The transportation of products across the world by ships is an integral part of global trade and commerce. It is one of the most efficient and cost-effective means of transportation in large quantities over long distances. However, it has serious impacts on the environment. Furthermore, pollution is one of the key concerns associated with shipping.
Some important points to consider regarding ships and pollution are :
Air Pollution: Ships primarily emit air pollutants such as sulfur oxides (SOx), nitrogen oxides (NOx), and particulate matter. The burning of heavy fuel oils in ship engines contributes significantly to air pollution, especially in port areas and busy shipping lanes. Emissions from ships can have adverse effects on air quality and human health.
Greenhouse Gas Emissions: Shipping is a significant contributor to greenhouse gas emissions, mainly in the form of carbon dioxide (CO2). The International Maritime Organization (IMO) estimates that shipping accounts for approximately 2-3% of global CO2 emissions. The industry has been making efforts to reduce its carbon footprint through technological advancements and adopting more fuel-efficient practices.
Ballast Water Pollution: Ballast water is taken on by ships to maintain stability and balance when they are not fully loaded with cargo. This water often contains various aquatic species. When released in different regions, invasive species can be introduced, disrupting local ecosystems and causing ecological damage.
Oil Spills Accidental oil spills from ships can have devastating effects on marine ecosystems and coastal regions. Although the frequency of large oil spills has decreased over the years due to stricter regulations and improved safety measures, the risk is still present.
Waste Disposal improper waste disposal practices on ships can lead to marine litter and pollution. Some ships may discharge garbage, plastics, or hazardous substances into the sea, causing harm to marine life.
Noise Pollution: Shipping activities generate underwater noise, which can negatively impact marine species, particularly those that rely on sound for communication and navigation.
Moreover, other negative impacts are often overlooked, such as the increased area on monoculture and exports, leading to higher levels of deforestation and soil erosion, as demonstrated in a study conducted in Mali that finds out the development of cotton farms for domestic sale as well for export. Letting the question: What are the environmental effects of shifting to export crops? For instance, they can be significantly harmful, as mentioned below:
“[…] has substantially increased the cultivated area and markedly reduced the fallow period. The profitability of cotton led farmers to greatly increase the area cultivated, extending into marginal land. There is evidence of farmers occupying and working the land above their real needs to forestall its use by others. The environmental effects are evident in land degradation and soil erosion owing to over-cultivation, insufficient fallow, and the use of marginal land against increasing aridity.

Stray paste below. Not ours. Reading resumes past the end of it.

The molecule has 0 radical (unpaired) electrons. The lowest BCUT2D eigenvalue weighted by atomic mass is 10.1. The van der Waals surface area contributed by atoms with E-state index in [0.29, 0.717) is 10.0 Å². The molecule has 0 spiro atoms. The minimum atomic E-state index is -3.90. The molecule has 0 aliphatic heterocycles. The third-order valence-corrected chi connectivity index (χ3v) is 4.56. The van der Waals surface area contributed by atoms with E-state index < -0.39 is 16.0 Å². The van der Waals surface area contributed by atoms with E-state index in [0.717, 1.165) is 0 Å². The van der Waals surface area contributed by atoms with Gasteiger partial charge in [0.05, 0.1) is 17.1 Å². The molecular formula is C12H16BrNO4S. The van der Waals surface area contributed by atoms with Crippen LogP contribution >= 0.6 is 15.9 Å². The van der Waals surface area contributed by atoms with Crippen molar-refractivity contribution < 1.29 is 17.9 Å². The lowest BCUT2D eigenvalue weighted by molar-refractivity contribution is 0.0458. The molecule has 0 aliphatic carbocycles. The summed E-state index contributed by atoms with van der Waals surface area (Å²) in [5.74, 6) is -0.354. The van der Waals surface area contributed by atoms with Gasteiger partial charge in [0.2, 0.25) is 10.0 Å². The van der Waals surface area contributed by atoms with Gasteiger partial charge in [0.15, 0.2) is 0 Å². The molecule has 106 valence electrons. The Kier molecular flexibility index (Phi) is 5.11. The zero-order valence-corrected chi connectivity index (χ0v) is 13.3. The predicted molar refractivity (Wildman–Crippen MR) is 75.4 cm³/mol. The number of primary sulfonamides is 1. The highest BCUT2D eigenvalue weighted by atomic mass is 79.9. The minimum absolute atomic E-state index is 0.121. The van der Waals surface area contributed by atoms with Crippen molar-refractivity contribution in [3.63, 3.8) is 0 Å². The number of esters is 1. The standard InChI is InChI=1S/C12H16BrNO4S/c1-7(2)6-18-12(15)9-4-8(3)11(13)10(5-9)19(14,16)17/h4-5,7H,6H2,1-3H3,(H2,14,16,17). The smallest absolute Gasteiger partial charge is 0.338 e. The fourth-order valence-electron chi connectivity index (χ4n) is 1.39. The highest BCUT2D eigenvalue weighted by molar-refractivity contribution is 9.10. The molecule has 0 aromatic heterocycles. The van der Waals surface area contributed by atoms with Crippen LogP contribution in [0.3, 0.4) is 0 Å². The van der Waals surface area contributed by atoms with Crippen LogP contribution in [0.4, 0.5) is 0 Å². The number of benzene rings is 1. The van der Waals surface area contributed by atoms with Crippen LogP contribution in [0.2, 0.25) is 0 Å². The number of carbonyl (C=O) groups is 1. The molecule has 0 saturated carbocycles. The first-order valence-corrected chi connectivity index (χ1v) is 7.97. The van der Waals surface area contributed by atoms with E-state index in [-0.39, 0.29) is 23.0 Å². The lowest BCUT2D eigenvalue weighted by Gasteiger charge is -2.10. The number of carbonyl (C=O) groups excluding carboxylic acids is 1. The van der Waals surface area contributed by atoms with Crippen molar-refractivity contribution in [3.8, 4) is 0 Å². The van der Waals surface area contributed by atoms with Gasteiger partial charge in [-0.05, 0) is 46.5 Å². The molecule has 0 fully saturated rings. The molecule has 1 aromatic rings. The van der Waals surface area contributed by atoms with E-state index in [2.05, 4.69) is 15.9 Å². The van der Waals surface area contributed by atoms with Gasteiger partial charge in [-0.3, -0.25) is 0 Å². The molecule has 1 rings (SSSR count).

On the other hand, export crops can be more environmentally friendly than the domestic crops they replace. In Latin America and Africa, tree crops such as coffee and cocoa can help to prevent erosion. It is also important to mention, not only trade, yet on domestic political conditions. Dualistic land ownership, with large landowners wielding considerable political power displacing small farmers who benefit them, Them small farmers otherwise had no choice whether to move on to forests or lands with shallow and less fertile soils.”
Possible Solutions :
Regulations: The maritime industry has been addressing these environmental concerns through various international conventions and regulations set by the IMO. For instance, the IMO has introduced the International Convention for the Prevention of Pollution from Ships (MARPOL), which aims to minimize pollution from ships and sets standards for emissions, ballast water management, and waste disposal.
Alternative Fuels and Technologies: The shipping industry is exploring and adopting cleaner alternatives to traditional fossil fuels, such as liquefied natural gas (LNG), hydrogen fuel cells, and battery-electric propulsion. These technologies offer the potential to significantly reduce emissions and pollution from ships.
Slow Steaming: Some shipping companies have implemented the practice of “slow steaming,” which involves reducing a ship’s speed to decrease fuel consumption and emissions. This approach can also help mitigate environmental impacts.
Collaborative Efforts: Governments, shipping companies, and environmental organizations are working together to find innovative solutions to reduce pollution and minimize the environmental footprint of shipping activities.
Harris, J.M. (2004) ‘Trade and the Environment’. Medford, MA: Global Development And Environment Institute, Tufts University. – ‘’Trade and the Environment’’